Workload and small schools

Small Schools Newsletter - December 2017

Small Schools Workload Survey

During terms 2 and 3 the Small Schools Restricted Committee conducted a short survey to gauge the specific impact of new technology on teachers’ workload. This survey sought to complement Federation’s central workload campaign (see below for further details on this action under the heading Teaching and Learning — Review of Workload).

The committee greatly appreciates those members who took time out of their busy schedules to complete the survey. Responses were collated and a summary forwarded to Federation’s Senior Officers for consideration.

The overwhelming theme of responses was the increasing workload of Teaching Principals and concerns about the lack of recognition for their role. Further, new technology that was purported by the Department to reduce workload, had the opposite effect and instead was aimed at greater compliance and monitoring and increased workload. In addition, the following main trends were identified:

  • There was general sense that consultation and training was completely absent or insufficient.
  • The implementation of the Learning Management and Business Reform (LMBR), in particular, was seen to significantly increase workload.
  • The increased administrative workload involved with new technology took teachers away for the core business of teaching and learning.
  • The cost of buying new technology to support the rollout of new programs has prevented that funding from being spent on teaching and learning resources or teachers’ professional learning.
  • The increasing roll out of new technologies, the increasing compliance requirements and the increasing need to use technology has negatively affected the ability of teaching principals to manage the school and support staff wellbeing.
  • The hardware to support the new technologies is inferior, almost immediately obsolete and represents an increasing concern.
  • The limited ongoing support to implement the new technologies was noted by respondents.
  • The ongoing technical failings of the new technologies, eg LMBR, timing out in applications.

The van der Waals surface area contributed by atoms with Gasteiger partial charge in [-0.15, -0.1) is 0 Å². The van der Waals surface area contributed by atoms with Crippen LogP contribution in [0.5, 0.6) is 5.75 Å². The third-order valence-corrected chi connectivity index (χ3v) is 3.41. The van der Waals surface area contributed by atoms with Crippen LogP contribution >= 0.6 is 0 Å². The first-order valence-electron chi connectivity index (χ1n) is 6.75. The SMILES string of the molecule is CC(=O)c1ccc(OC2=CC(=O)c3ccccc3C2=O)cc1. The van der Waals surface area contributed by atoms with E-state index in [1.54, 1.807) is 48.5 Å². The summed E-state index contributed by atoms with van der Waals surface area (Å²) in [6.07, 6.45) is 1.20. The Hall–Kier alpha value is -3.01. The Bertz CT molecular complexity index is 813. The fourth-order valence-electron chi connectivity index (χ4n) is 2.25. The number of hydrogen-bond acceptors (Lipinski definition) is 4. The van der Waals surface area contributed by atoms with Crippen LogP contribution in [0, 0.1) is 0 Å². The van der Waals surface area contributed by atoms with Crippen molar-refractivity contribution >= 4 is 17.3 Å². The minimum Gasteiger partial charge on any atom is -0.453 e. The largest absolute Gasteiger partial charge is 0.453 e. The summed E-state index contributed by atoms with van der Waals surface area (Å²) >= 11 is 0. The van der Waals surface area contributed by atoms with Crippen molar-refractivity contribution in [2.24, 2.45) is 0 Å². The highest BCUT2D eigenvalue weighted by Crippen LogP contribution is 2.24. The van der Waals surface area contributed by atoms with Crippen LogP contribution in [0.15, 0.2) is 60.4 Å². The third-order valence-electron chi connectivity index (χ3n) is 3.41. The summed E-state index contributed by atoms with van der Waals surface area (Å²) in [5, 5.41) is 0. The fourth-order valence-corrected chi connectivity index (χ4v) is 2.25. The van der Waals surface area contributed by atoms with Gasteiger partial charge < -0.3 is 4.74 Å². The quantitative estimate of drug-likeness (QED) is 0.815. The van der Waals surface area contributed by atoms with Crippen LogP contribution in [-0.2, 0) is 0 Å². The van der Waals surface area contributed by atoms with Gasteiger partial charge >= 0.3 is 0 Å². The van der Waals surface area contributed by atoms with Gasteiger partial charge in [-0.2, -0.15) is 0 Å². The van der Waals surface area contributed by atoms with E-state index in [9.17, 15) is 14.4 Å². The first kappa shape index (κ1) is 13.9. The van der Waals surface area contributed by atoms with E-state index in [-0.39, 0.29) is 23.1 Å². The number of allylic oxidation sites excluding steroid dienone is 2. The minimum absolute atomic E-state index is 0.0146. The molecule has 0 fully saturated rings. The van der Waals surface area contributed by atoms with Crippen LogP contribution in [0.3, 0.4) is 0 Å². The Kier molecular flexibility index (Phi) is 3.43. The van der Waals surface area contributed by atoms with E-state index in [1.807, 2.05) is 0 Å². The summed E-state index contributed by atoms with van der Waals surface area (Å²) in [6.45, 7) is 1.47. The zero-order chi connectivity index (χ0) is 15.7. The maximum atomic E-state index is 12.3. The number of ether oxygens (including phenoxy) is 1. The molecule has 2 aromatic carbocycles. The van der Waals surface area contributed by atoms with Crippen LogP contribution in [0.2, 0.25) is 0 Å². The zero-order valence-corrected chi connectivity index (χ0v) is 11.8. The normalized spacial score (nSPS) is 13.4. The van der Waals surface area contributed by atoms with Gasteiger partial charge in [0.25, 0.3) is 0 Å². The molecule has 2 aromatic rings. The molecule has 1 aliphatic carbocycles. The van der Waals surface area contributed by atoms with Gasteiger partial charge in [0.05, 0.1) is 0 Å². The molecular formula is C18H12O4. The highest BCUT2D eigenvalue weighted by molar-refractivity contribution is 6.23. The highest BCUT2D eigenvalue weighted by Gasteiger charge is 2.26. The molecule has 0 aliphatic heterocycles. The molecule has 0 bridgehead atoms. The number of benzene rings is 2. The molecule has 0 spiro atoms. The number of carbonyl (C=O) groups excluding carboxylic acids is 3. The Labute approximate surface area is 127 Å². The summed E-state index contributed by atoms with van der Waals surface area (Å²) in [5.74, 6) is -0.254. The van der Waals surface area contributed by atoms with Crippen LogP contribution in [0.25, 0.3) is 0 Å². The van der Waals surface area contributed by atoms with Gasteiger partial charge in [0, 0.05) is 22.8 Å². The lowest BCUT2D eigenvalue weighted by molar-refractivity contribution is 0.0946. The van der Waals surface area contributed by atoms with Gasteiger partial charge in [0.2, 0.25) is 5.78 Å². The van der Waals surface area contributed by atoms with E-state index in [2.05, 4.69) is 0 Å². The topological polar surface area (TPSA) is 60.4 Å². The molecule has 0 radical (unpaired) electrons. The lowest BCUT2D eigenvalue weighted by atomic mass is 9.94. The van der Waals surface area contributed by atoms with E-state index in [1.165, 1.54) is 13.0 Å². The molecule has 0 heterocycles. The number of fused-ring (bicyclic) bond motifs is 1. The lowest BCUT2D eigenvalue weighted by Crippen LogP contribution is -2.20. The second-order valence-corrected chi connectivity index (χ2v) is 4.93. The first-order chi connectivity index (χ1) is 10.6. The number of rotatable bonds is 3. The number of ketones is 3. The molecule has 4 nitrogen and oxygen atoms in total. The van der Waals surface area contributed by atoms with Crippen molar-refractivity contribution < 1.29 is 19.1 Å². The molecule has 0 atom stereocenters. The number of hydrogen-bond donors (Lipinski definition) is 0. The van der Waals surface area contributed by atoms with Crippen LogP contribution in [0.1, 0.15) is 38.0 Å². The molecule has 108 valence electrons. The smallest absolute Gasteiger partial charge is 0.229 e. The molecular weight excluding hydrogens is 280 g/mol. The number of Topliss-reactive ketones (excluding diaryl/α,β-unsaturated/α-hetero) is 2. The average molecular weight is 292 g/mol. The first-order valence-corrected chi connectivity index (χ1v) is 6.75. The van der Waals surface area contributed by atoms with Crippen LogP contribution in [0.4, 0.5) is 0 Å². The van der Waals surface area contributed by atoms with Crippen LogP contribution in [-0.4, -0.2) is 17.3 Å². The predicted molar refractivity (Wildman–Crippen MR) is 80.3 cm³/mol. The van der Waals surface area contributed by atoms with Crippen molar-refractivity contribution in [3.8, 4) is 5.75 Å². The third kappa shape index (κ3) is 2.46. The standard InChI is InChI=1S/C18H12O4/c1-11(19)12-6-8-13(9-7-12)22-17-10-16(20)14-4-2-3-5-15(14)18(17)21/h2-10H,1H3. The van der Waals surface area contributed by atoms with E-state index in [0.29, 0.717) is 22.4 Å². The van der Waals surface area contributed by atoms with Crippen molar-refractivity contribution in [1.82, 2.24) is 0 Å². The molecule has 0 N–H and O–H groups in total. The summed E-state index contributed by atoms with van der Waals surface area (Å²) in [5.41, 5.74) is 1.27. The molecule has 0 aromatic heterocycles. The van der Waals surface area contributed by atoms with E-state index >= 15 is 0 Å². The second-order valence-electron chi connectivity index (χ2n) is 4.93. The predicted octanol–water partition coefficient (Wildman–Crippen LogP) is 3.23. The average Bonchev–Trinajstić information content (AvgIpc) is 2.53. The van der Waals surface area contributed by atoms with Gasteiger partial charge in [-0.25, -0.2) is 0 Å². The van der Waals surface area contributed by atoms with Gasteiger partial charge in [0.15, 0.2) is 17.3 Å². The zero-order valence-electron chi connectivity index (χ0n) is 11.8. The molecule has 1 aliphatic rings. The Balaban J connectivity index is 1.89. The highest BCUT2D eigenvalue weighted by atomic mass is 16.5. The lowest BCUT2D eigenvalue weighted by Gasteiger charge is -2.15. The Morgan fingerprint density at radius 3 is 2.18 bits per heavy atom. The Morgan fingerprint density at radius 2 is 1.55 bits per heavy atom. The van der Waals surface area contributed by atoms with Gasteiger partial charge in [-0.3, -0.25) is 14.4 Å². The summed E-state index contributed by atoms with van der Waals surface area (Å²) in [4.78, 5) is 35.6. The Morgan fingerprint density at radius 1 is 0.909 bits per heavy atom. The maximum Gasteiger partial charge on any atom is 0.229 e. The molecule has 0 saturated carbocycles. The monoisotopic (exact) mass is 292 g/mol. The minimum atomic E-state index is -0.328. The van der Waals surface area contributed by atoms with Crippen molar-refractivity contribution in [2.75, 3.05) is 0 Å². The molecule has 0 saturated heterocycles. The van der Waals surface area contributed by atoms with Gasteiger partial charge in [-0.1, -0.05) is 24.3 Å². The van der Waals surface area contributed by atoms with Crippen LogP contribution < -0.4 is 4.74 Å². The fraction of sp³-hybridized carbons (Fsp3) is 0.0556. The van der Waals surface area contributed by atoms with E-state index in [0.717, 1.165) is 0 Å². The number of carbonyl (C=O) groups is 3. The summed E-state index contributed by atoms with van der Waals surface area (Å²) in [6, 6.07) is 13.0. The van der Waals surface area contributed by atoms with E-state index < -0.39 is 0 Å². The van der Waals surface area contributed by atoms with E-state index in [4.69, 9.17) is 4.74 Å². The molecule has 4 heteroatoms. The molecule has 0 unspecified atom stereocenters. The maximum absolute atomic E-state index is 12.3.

• The lack of bandwidth to cope with IT requirements.

The cost effect on small schools to attend mandated training was an additional financial burden on the school as a casual teacher often needed to be employed to replace the teaching principal in class. If the mandated training occurred on a day that, for instance, the librarian or school administration staff were not required to be at school, those staff members would need to be employed on an additional day to undertake the mandated training.

The Committee is always looking to support every small school and the workload survey is an example of how information provided from the “chalk face” can inform Senior Officers and the Executive of the union about the unique issues affecting small schools.

Teaching and Learning — Review of Workload

A research project commissioned by Federation has been completed with the release of the Final Report on Teaching and Learning – Review of Workload. The qualitative research undertaken by Sydney University Business School and School of Education and Social Work explored the sources and nature of workload experienced in schools in various geographic locations, with a diversity of student populations as well as school size and type.

The researchers found that despite the difference between the schools there was “a surprising uniformity in responses in relation to high hours of work and administrative sources of workload”.

The project reported an increase in workload over the past five years. The researchers found “a significant source of teacher workload is the ongoing institution of a range of reforms and policy requirements”.

The result is increasing, and often conflicting demands, creating “a general sense of low morale or stress with references to drained energy levels”. The report noted: “Teachers, it seems, are happy enough to work long hours if they are doing work they see the point of, and they value. Completing extensive administrative tasks and responding to apparently extraneous policy requirements that do not help them in preparing their classes are examples of activities that do not fit this category.”

The research identified that “overall increases in workload appear to be felt universally. This suggests the problem is systemic with a diverse and extensive policy settlement blanketing the entirety of the NSW public school landscape in a layer of increased requirements.” 

Next steps

Federation will commission a further research project involving a statewide survey during Term 1, 2018 and develop a campaign aimed at reducing excessive and often conflicting demands placed on all teaching staff in NSW public schools. See Education, “Take part in vital new research on workload”.

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